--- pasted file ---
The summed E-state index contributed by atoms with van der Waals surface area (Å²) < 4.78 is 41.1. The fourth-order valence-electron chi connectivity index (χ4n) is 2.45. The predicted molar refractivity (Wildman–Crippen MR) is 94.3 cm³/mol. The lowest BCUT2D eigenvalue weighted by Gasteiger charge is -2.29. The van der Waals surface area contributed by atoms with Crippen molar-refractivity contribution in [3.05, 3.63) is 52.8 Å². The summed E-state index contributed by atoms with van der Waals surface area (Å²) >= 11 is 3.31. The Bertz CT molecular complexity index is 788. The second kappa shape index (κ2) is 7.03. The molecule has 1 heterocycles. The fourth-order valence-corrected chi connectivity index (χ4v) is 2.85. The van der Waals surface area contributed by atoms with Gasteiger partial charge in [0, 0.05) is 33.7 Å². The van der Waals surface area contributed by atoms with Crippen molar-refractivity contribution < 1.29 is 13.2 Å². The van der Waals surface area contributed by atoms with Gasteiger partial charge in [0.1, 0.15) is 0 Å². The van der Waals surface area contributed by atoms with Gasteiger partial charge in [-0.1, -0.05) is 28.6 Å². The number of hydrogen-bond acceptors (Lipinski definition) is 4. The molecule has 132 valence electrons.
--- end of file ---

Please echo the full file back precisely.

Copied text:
The summed E-state index contributed by atoms with van der Waals surface area (Å²) < 4.78 is 41.1. The fourth-order valence-electron chi connectivity index (χ4n) is 2.45. The predicted molar refractivity (Wildman–Crippen MR) is 94.3 cm³/mol. The lowest BCUT2D eigenvalue weighted by Gasteiger charge is -2.29. The van der Waals surface area contributed by atoms with Crippen molar-refractivity contribution in [3.05, 3.63) is 52.8 Å². The summed E-state index contributed by atoms with van der Waals surface area (Å²) >= 11 is 3.31. The Bertz CT molecular complexity index is 788. The second kappa shape index (κ2) is 7.03. The molecule has 1 heterocycles. The fourth-order valence-corrected chi connectivity index (χ4v) is 2.85. The van der Waals surface area contributed by atoms with Gasteiger partial charge in [0, 0.05) is 33.7 Å². The van der Waals surface area contributed by atoms with Crippen molar-refractivity contribution < 1.29 is 13.2 Å². The van der Waals surface area contributed by atoms with Gasteiger partial charge in [0.1, 0.15) is 0 Å². The van der Waals surface area contributed by atoms with Gasteiger partial charge in [-0.1, -0.05) is 28.6 Å². The number of hydrogen-bond acceptors (Lipinski definition) is 4. The molecule has 132 valence electrons.